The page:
2012 Meningitis outbreak created an opportunuity to learn, help others

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The now infamous outbreak of fungal meningitis began to occur in September,  2012. For the infectious disease team at Carilion Clinic, treating two dozen patients with a previously rare fungal infection was unprecedented. The team's efforts were featured in a Wall Street Journal article.

As they worked to help their patients overcome the illness, the team also studied the effectiveness of a diagnostic test that could help future patients suffering from fungal infections. The test allows doctors to quickly determine if a patient is infected and whether or not the treatment is working. This is important because medications used to treat fungal infections have serious side effects. If a medication isn't working, doctors need to know ASAP so they can switch to different medication. The longer the wait, the sicker the patient gets.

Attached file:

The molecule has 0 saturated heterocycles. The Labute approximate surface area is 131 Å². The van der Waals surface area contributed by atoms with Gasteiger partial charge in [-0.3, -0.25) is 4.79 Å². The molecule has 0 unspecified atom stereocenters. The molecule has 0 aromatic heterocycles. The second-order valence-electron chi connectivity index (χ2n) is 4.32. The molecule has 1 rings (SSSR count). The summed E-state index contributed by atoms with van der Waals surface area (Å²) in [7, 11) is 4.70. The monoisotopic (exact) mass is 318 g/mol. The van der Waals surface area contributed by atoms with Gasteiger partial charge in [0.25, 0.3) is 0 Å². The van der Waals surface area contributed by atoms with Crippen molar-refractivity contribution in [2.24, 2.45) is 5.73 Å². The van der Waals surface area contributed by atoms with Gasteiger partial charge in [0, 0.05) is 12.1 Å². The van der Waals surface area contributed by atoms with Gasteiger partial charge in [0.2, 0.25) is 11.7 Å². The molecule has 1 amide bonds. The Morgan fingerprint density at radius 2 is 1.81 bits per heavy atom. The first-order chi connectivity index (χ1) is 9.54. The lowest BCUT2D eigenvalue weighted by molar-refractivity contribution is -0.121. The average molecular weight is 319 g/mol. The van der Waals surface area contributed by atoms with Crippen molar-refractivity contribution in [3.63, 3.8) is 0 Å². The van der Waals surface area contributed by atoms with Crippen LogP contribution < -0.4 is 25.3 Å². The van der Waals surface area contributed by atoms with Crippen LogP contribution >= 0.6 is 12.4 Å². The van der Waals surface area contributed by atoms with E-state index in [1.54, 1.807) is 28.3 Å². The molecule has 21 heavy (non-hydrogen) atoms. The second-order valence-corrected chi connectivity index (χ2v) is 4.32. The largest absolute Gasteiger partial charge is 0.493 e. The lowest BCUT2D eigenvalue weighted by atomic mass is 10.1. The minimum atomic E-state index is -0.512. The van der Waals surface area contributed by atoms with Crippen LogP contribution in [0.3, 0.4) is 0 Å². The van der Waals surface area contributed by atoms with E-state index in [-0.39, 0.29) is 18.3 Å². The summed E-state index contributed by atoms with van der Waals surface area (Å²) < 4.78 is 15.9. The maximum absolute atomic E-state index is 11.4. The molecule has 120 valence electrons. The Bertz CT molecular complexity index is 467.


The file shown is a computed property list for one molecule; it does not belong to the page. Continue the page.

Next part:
A paper about their research was published in the journal, Clinical Infectious Diseases in 2013.  The paper received the CDC's James H. Nakano Citation for Outstanding Scientific Papers, and was nominated for the Charles C. Shepard Science Award.

Carilion Clinic Chief of Infectious Disease, Dr. Tom Kerkering, describes how his team's experience with the outbreak will help doctors and patients in the future. 

 

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